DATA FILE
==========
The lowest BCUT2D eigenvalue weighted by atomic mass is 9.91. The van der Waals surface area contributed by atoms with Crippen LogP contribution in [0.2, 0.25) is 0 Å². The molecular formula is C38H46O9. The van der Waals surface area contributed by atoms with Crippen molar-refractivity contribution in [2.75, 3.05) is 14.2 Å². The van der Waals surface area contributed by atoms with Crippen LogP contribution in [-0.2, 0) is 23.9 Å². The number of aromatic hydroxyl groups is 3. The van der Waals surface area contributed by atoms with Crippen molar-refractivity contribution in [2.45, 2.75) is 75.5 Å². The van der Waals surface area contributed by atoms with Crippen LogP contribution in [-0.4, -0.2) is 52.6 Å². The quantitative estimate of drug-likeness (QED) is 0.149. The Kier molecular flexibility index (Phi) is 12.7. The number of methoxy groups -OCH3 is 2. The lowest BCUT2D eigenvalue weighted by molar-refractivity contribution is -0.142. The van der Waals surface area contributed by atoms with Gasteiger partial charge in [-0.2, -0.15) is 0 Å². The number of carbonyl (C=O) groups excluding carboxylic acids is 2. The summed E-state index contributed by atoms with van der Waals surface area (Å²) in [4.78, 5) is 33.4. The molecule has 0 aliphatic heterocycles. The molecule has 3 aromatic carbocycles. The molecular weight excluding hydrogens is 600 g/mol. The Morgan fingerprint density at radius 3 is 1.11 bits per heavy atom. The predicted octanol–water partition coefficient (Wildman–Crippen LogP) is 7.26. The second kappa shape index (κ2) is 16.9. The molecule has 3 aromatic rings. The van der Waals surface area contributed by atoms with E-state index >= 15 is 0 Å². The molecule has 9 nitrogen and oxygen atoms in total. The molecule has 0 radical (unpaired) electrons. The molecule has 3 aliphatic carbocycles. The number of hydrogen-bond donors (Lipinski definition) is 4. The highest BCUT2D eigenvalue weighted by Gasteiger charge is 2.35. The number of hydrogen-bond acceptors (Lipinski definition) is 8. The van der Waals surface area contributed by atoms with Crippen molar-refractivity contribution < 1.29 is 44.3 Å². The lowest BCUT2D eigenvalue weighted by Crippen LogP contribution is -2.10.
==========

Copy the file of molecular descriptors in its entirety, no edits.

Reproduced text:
The lowest BCUT2D eigenvalue weighted by atomic mass is 9.91. The van der Waals surface area contributed by atoms with Crippen LogP contribution in [0.2, 0.25) is 0 Å². The molecular formula is C38H46O9. The van der Waals surface area contributed by atoms with Crippen molar-refractivity contribution in [2.75, 3.05) is 14.2 Å². The van der Waals surface area contributed by atoms with Crippen LogP contribution in [-0.2, 0) is 23.9 Å². The number of aromatic hydroxyl groups is 3. The van der Waals surface area contributed by atoms with Crippen molar-refractivity contribution in [2.45, 2.75) is 75.5 Å². The van der Waals surface area contributed by atoms with Crippen LogP contribution in [-0.4, -0.2) is 52.6 Å². The quantitative estimate of drug-likeness (QED) is 0.149. The Kier molecular flexibility index (Phi) is 12.7. The number of methoxy groups -OCH3 is 2. The lowest BCUT2D eigenvalue weighted by molar-refractivity contribution is -0.142. The van der Waals surface area contributed by atoms with Gasteiger partial charge in [-0.2, -0.15) is 0 Å². The number of carbonyl (C=O) groups excluding carboxylic acids is 2. The summed E-state index contributed by atoms with van der Waals surface area (Å²) in [4.78, 5) is 33.4. The molecule has 0 aliphatic heterocycles. The molecule has 3 aromatic carbocycles. The molecular weight excluding hydrogens is 600 g/mol. The Morgan fingerprint density at radius 3 is 1.11 bits per heavy atom. The predicted octanol–water partition coefficient (Wildman–Crippen LogP) is 7.26. The second kappa shape index (κ2) is 16.9. The molecule has 3 aromatic rings. The van der Waals surface area contributed by atoms with E-state index >= 15 is 0 Å². The molecule has 9 nitrogen and oxygen atoms in total. The molecule has 0 radical (unpaired) electrons. The molecule has 3 aliphatic carbocycles. The number of hydrogen-bond donors (Lipinski definition) is 4. The highest BCUT2D eigenvalue weighted by Gasteiger charge is 2.35. The number of hydrogen-bond acceptors (Lipinski definition) is 8. The van der Waals surface area contributed by atoms with Crippen molar-refractivity contribution < 1.29 is 44.3 Å². The lowest BCUT2D eigenvalue weighted by Crippen LogP contribution is -2.10.